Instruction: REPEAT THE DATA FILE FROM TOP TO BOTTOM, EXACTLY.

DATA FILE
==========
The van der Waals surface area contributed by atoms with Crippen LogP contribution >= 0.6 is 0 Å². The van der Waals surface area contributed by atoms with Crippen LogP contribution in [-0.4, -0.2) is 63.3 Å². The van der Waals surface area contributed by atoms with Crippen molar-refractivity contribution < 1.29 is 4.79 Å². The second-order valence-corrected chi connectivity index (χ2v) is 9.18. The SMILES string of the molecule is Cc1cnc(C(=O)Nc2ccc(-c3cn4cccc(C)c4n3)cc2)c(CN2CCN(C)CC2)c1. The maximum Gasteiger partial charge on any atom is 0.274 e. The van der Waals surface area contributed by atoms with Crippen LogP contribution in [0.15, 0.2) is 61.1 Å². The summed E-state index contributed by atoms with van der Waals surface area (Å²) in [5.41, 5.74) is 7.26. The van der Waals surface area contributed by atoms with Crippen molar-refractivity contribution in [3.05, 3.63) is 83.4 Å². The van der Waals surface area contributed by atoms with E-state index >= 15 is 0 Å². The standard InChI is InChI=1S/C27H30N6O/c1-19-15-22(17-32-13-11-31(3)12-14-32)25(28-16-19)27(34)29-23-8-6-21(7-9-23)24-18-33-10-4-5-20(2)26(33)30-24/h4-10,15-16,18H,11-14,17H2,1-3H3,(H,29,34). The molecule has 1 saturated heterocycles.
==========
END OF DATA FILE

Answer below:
The van der Waals surface area contributed by atoms with Crippen LogP contribution >= 0.6 is 0 Å². The van der Waals surface area contributed by atoms with Crippen LogP contribution in [-0.4, -0.2) is 63.3 Å². The van der Waals surface area contributed by atoms with Crippen molar-refractivity contribution < 1.29 is 4.79 Å². The second-order valence-corrected chi connectivity index (χ2v) is 9.18. The SMILES string of the molecule is Cc1cnc(C(=O)Nc2ccc(-c3cn4cccc(C)c4n3)cc2)c(CN2CCN(C)CC2)c1. The maximum Gasteiger partial charge on any atom is 0.274 e. The van der Waals surface area contributed by atoms with Crippen LogP contribution in [0.15, 0.2) is 61.1 Å². The summed E-state index contributed by atoms with van der Waals surface area (Å²) in [5.41, 5.74) is 7.26. The van der Waals surface area contributed by atoms with Crippen molar-refractivity contribution in [3.05, 3.63) is 83.4 Å². The van der Waals surface area contributed by atoms with E-state index >= 15 is 0 Å². The standard InChI is InChI=1S/C27H30N6O/c1-19-15-22(17-32-13-11-31(3)12-14-32)25(28-16-19)27(34)29-23-8-6-21(7-9-23)24-18-33-10-4-5-20(2)26(33)30-24/h4-10,15-16,18H,11-14,17H2,1-3H3,(H,29,34). The molecule has 1 saturated heterocycles.